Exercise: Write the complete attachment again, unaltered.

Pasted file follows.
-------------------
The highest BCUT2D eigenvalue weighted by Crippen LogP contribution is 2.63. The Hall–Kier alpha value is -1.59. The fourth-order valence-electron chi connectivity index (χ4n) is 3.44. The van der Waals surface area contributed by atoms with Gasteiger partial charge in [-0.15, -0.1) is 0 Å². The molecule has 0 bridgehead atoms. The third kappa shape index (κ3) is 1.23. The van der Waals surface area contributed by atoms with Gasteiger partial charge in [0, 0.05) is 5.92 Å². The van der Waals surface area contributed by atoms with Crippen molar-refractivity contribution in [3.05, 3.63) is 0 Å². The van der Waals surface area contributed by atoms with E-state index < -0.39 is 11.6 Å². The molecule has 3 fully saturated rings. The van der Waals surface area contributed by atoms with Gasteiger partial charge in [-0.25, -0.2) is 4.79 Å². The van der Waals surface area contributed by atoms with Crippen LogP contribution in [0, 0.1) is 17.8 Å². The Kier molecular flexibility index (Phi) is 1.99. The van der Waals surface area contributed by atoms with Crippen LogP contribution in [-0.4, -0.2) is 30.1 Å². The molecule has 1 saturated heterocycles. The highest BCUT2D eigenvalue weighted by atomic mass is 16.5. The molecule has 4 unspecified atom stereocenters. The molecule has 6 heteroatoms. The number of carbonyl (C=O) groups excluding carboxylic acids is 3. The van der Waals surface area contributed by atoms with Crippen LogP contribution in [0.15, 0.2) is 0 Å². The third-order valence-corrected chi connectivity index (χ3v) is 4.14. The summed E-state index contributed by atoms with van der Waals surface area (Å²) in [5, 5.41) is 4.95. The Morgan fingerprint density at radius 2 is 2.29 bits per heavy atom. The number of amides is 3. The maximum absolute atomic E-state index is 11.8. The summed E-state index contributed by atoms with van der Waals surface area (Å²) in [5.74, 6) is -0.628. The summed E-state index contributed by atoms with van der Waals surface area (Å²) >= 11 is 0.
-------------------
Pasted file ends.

The highest BCUT2D eigenvalue weighted by Crippen LogP contribution is 2.63. The Hall–Kier alpha value is -1.59. The fourth-order valence-electron chi connectivity index (χ4n) is 3.44. The van der Waals surface area contributed by atoms with Gasteiger partial charge in [-0.15, -0.1) is 0 Å². The molecule has 0 bridgehead atoms. The third kappa shape index (κ3) is 1.23. The van der Waals surface area contributed by atoms with Gasteiger partial charge in [0, 0.05) is 5.92 Å². The van der Waals surface area contributed by atoms with Crippen molar-refractivity contribution in [3.05, 3.63) is 0 Å². The van der Waals surface area contributed by atoms with E-state index < -0.39 is 11.6 Å². The molecule has 3 fully saturated rings. The van der Waals surface area contributed by atoms with Gasteiger partial charge in [-0.25, -0.2) is 4.79 Å². The van der Waals surface area contributed by atoms with Crippen LogP contribution in [0, 0.1) is 17.8 Å². The Kier molecular flexibility index (Phi) is 1.99. The van der Waals surface area contributed by atoms with Crippen LogP contribution in [-0.4, -0.2) is 30.1 Å². The molecule has 1 saturated heterocycles. The highest BCUT2D eigenvalue weighted by atomic mass is 16.5. The molecule has 4 unspecified atom stereocenters. The molecule has 6 heteroatoms. The number of carbonyl (C=O) groups excluding carboxylic acids is 3. The van der Waals surface area contributed by atoms with Crippen LogP contribution in [0.15, 0.2) is 0 Å². The third-order valence-corrected chi connectivity index (χ3v) is 4.14. The summed E-state index contributed by atoms with van der Waals surface area (Å²) in [5, 5.41) is 4.95. The Morgan fingerprint density at radius 2 is 2.29 bits per heavy atom. The number of amides is 3. The maximum absolute atomic E-state index is 11.8. The summed E-state index contributed by atoms with van der Waals surface area (Å²) in [5.74, 6) is -0.628. The summed E-state index contributed by atoms with van der Waals surface area (Å²) >= 11 is 0.